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Healthy living in your 60s

Healthy living in your 60s

You're in your 60s! What can you do to be as healthy as possible? Be healthier with one — or all — of the steps below! Get the conversation started at your next well-woman visit with this list. Don't forget to sign up for Medicare health coverage around your 65th birthday. Learn more at

Every day, I will try to:
Eat healthy — use the MyPlate Plan to get started
Get at least 30 minutes of physical activity. Each week I will do aerobic activity and exercises to improve my balance and strengthen my muscles. I will talk to my doctor about any conditions that limit my ability to do regular physical activity.
Get at least 7 to 8 hours of sleep
Reach and maintain a healthy weight
Get help to quit or not start smoking
Limit alcohol use to 1 drink or less
Not use illegal drugs or misuse prescription drugs
Wear a helmet when riding a bike and wear protective gear for sports
Wear a seat belt in cars and not text and drive
I will talk to my doctor at least once a year about:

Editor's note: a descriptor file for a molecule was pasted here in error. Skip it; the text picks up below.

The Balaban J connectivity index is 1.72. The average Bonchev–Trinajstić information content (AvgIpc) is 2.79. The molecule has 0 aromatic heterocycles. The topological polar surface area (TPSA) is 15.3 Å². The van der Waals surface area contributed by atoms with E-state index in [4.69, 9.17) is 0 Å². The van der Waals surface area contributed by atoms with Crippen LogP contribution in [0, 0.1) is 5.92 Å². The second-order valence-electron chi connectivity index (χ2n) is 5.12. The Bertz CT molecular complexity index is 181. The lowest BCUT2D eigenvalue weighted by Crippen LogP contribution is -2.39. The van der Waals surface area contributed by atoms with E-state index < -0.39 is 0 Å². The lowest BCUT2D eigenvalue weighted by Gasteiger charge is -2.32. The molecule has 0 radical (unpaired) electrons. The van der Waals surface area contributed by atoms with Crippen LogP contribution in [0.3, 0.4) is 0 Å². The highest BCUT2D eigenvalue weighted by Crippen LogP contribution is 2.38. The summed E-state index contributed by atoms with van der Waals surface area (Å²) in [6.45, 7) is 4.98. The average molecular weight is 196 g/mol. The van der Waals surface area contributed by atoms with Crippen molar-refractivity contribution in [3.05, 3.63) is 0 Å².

My weight, height, diet, and physical activity level
Whether I use tobacco, alcohol, or drugs
Any violence in my life
Depression and any other mental health concerns
Who will make health care decisions for me if I am unable to
I will ask my doctor whether I am at higher risk of or need these tests, medicines, or vaccines this year:
Low-dose aspirin
Blood pressure
Breast cancer prevention medicines
Colorectal cancer
Hepatitis A, B, and C
Lung cancer (if I smoke now or have quit within the last 15 years)
Measles, mumps, and rubella (if born after 1956)
Pap and HPV
Sexually transmitted infections
Tetanus, diphtheria, and whooping cough
Urinary incontinence

The decision to get any medical test or procedure, at any age, is a personal one between you and your doctor. These age ranges may not apply to every person.

These guidelines are based on recommendations from the U.S. Preventive Services Task Force (link is external), the Advisory Committee on Immunization Practices, the Women's Preventive Services Guidelines, the 2015–2020 Dietary Guidelines for Americans, and the 2018 Physical Activity Guidelines for Americans.